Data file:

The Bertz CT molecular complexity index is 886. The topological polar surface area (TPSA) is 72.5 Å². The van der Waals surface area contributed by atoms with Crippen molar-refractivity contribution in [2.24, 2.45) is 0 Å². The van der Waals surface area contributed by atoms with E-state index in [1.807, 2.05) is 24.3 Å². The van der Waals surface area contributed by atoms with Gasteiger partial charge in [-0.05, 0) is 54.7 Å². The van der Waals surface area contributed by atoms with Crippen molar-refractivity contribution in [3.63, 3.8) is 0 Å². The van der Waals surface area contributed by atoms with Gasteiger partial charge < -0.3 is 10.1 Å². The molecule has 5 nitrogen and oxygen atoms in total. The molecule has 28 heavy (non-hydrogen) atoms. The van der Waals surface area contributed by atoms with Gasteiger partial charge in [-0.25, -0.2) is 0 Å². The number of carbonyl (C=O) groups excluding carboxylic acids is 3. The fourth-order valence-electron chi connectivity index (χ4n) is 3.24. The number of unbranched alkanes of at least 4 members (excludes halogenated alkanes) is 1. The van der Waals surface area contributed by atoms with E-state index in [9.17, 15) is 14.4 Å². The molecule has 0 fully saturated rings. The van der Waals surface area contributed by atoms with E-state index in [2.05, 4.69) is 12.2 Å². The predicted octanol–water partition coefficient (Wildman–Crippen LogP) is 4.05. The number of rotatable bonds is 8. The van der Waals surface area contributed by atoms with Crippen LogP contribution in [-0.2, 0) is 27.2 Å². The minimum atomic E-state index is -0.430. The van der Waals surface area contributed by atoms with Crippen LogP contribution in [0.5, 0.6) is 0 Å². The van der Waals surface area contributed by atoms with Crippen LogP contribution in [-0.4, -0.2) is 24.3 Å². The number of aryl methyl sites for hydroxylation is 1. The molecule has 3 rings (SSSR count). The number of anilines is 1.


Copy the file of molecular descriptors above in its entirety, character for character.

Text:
The Bertz CT molecular complexity index is 886. The topological polar surface area (TPSA) is 72.5 Å². The van der Waals surface area contributed by atoms with Crippen molar-refractivity contribution in [2.24, 2.45) is 0 Å². The van der Waals surface area contributed by atoms with E-state index in [1.807, 2.05) is 24.3 Å². The van der Waals surface area contributed by atoms with Gasteiger partial charge in [-0.05, 0) is 54.7 Å². The van der Waals surface area contributed by atoms with Crippen molar-refractivity contribution in [3.63, 3.8) is 0 Å². The van der Waals surface area contributed by atoms with Gasteiger partial charge < -0.3 is 10.1 Å². The molecule has 5 nitrogen and oxygen atoms in total. The molecule has 28 heavy (non-hydrogen) atoms. The van der Waals surface area contributed by atoms with Gasteiger partial charge in [-0.25, -0.2) is 0 Å². The number of carbonyl (C=O) groups excluding carboxylic acids is 3. The fourth-order valence-electron chi connectivity index (χ4n) is 3.24. The number of unbranched alkanes of at least 4 members (excludes halogenated alkanes) is 1. The van der Waals surface area contributed by atoms with E-state index in [9.17, 15) is 14.4 Å². The molecule has 0 fully saturated rings. The van der Waals surface area contributed by atoms with E-state index in [2.05, 4.69) is 12.2 Å². The predicted octanol–water partition coefficient (Wildman–Crippen LogP) is 4.05. The number of rotatable bonds is 8. The van der Waals surface area contributed by atoms with Crippen LogP contribution in [-0.2, 0) is 27.2 Å². The minimum atomic E-state index is -0.430. The van der Waals surface area contributed by atoms with Crippen LogP contribution in [0.5, 0.6) is 0 Å². The van der Waals surface area contributed by atoms with Crippen LogP contribution in [-0.4, -0.2) is 24.3 Å². The number of aryl methyl sites for hydroxylation is 1. The molecule has 3 rings (SSSR count). The number of anilines is 1.